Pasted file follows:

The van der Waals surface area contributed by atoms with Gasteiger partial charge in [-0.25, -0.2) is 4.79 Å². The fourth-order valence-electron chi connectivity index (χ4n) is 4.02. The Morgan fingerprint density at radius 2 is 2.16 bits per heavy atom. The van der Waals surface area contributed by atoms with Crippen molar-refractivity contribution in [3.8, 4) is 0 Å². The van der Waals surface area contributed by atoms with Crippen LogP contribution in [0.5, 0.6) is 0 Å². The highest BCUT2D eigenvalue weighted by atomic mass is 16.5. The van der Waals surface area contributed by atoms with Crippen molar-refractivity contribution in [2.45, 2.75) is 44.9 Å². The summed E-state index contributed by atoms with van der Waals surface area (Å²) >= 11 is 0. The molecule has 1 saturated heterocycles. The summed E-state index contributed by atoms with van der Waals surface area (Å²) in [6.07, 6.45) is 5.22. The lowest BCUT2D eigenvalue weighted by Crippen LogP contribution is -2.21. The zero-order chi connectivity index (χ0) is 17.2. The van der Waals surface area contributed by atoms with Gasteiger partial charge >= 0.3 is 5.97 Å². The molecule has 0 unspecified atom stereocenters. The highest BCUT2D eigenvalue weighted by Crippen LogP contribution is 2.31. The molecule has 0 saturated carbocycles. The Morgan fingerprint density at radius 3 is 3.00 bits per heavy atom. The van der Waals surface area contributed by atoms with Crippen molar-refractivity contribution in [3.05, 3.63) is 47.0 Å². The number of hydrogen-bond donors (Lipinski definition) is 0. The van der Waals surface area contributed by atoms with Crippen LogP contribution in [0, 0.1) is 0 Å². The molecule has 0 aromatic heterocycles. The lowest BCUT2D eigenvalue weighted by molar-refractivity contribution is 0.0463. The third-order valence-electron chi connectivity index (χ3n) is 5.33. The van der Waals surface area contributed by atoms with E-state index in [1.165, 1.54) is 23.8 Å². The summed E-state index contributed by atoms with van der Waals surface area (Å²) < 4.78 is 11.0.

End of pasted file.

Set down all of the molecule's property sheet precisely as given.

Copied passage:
The van der Waals surface area contributed by atoms with Gasteiger partial charge in [-0.25, -0.2) is 4.79 Å². The fourth-order valence-electron chi connectivity index (χ4n) is 4.02. The Morgan fingerprint density at radius 2 is 2.16 bits per heavy atom. The van der Waals surface area contributed by atoms with Crippen molar-refractivity contribution in [3.8, 4) is 0 Å². The van der Waals surface area contributed by atoms with Crippen LogP contribution in [0.5, 0.6) is 0 Å². The highest BCUT2D eigenvalue weighted by atomic mass is 16.5. The van der Waals surface area contributed by atoms with Crippen molar-refractivity contribution in [2.45, 2.75) is 44.9 Å². The summed E-state index contributed by atoms with van der Waals surface area (Å²) >= 11 is 0. The molecule has 1 saturated heterocycles. The summed E-state index contributed by atoms with van der Waals surface area (Å²) in [6.07, 6.45) is 5.22. The lowest BCUT2D eigenvalue weighted by Crippen LogP contribution is -2.21. The zero-order chi connectivity index (χ0) is 17.2. The van der Waals surface area contributed by atoms with Gasteiger partial charge >= 0.3 is 5.97 Å². The molecule has 0 unspecified atom stereocenters. The highest BCUT2D eigenvalue weighted by Crippen LogP contribution is 2.31. The molecule has 0 saturated carbocycles. The Morgan fingerprint density at radius 3 is 3.00 bits per heavy atom. The van der Waals surface area contributed by atoms with Crippen molar-refractivity contribution in [3.05, 3.63) is 47.0 Å². The number of hydrogen-bond donors (Lipinski definition) is 0. The van der Waals surface area contributed by atoms with Crippen LogP contribution in [0, 0.1) is 0 Å². The molecule has 0 aromatic heterocycles. The lowest BCUT2D eigenvalue weighted by molar-refractivity contribution is 0.0463. The third-order valence-electron chi connectivity index (χ3n) is 5.33. The van der Waals surface area contributed by atoms with E-state index in [1.165, 1.54) is 23.8 Å². The summed E-state index contributed by atoms with van der Waals surface area (Å²) < 4.78 is 11.0.